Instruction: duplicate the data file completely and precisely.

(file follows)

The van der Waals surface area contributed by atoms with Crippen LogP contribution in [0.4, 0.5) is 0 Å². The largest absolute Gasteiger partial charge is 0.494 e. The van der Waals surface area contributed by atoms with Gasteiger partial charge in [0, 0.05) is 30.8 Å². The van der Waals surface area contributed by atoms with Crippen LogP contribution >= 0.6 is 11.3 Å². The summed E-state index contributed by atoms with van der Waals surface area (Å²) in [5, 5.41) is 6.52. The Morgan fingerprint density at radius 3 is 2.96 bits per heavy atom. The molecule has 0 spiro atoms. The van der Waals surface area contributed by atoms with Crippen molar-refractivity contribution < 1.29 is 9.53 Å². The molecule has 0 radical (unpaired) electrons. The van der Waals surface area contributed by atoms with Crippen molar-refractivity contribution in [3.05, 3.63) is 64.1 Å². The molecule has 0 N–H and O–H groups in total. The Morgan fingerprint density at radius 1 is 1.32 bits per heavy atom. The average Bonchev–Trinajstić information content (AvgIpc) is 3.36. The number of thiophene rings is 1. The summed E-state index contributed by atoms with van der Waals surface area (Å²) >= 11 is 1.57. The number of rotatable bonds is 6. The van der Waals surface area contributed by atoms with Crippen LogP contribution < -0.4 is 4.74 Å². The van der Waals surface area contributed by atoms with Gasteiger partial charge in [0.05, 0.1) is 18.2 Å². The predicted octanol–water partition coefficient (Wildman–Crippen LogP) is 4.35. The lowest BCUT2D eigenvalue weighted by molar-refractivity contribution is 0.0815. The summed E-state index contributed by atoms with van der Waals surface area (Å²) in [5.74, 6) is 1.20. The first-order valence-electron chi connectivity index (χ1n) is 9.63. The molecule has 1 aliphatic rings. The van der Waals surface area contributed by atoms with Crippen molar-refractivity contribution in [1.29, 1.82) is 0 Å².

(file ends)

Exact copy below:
The van der Waals surface area contributed by atoms with Crippen LogP contribution in [0.4, 0.5) is 0 Å². The largest absolute Gasteiger partial charge is 0.494 e. The van der Waals surface area contributed by atoms with Gasteiger partial charge in [0, 0.05) is 30.8 Å². The van der Waals surface area contributed by atoms with Crippen LogP contribution >= 0.6 is 11.3 Å². The summed E-state index contributed by atoms with van der Waals surface area (Å²) in [5, 5.41) is 6.52. The Morgan fingerprint density at radius 3 is 2.96 bits per heavy atom. The molecule has 0 spiro atoms. The van der Waals surface area contributed by atoms with Crippen molar-refractivity contribution < 1.29 is 9.53 Å². The molecule has 0 radical (unpaired) electrons. The van der Waals surface area contributed by atoms with Crippen molar-refractivity contribution in [3.05, 3.63) is 64.1 Å². The molecule has 0 N–H and O–H groups in total. The Morgan fingerprint density at radius 1 is 1.32 bits per heavy atom. The average Bonchev–Trinajstić information content (AvgIpc) is 3.36. The number of thiophene rings is 1. The summed E-state index contributed by atoms with van der Waals surface area (Å²) >= 11 is 1.57. The number of rotatable bonds is 6. The van der Waals surface area contributed by atoms with Crippen LogP contribution < -0.4 is 4.74 Å². The van der Waals surface area contributed by atoms with Gasteiger partial charge in [0.05, 0.1) is 18.2 Å². The predicted octanol–water partition coefficient (Wildman–Crippen LogP) is 4.35. The lowest BCUT2D eigenvalue weighted by molar-refractivity contribution is 0.0815. The summed E-state index contributed by atoms with van der Waals surface area (Å²) in [5.74, 6) is 1.20. The first-order valence-electron chi connectivity index (χ1n) is 9.63. The molecule has 1 aliphatic rings. The van der Waals surface area contributed by atoms with Crippen molar-refractivity contribution in [1.29, 1.82) is 0 Å².